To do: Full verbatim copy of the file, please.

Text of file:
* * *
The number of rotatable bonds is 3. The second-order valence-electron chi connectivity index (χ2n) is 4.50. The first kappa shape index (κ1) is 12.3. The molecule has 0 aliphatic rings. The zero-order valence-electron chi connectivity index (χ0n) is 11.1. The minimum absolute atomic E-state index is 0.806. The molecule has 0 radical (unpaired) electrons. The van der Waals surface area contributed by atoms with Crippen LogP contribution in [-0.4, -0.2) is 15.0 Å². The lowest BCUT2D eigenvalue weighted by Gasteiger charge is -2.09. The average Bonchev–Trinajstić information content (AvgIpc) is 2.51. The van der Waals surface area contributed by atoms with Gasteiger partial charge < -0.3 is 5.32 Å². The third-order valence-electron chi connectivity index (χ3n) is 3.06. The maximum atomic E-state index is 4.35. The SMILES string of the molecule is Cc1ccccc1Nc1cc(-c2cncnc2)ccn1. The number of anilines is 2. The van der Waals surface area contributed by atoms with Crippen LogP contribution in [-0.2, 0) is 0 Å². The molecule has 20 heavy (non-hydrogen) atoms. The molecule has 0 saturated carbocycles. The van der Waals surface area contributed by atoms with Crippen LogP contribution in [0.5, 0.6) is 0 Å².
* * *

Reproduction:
The number of rotatable bonds is 3. The second-order valence-electron chi connectivity index (χ2n) is 4.50. The first kappa shape index (κ1) is 12.3. The molecule has 0 aliphatic rings. The zero-order valence-electron chi connectivity index (χ0n) is 11.1. The minimum absolute atomic E-state index is 0.806. The molecule has 0 radical (unpaired) electrons. The van der Waals surface area contributed by atoms with Crippen LogP contribution in [-0.4, -0.2) is 15.0 Å². The lowest BCUT2D eigenvalue weighted by Gasteiger charge is -2.09. The average Bonchev–Trinajstić information content (AvgIpc) is 2.51. The van der Waals surface area contributed by atoms with Gasteiger partial charge < -0.3 is 5.32 Å². The third-order valence-electron chi connectivity index (χ3n) is 3.06. The maximum atomic E-state index is 4.35. The SMILES string of the molecule is Cc1ccccc1Nc1cc(-c2cncnc2)ccn1. The number of anilines is 2. The van der Waals surface area contributed by atoms with Crippen LogP contribution in [-0.2, 0) is 0 Å². The molecule has 20 heavy (non-hydrogen) atoms. The molecule has 0 saturated carbocycles. The van der Waals surface area contributed by atoms with Crippen LogP contribution in [0.5, 0.6) is 0 Å².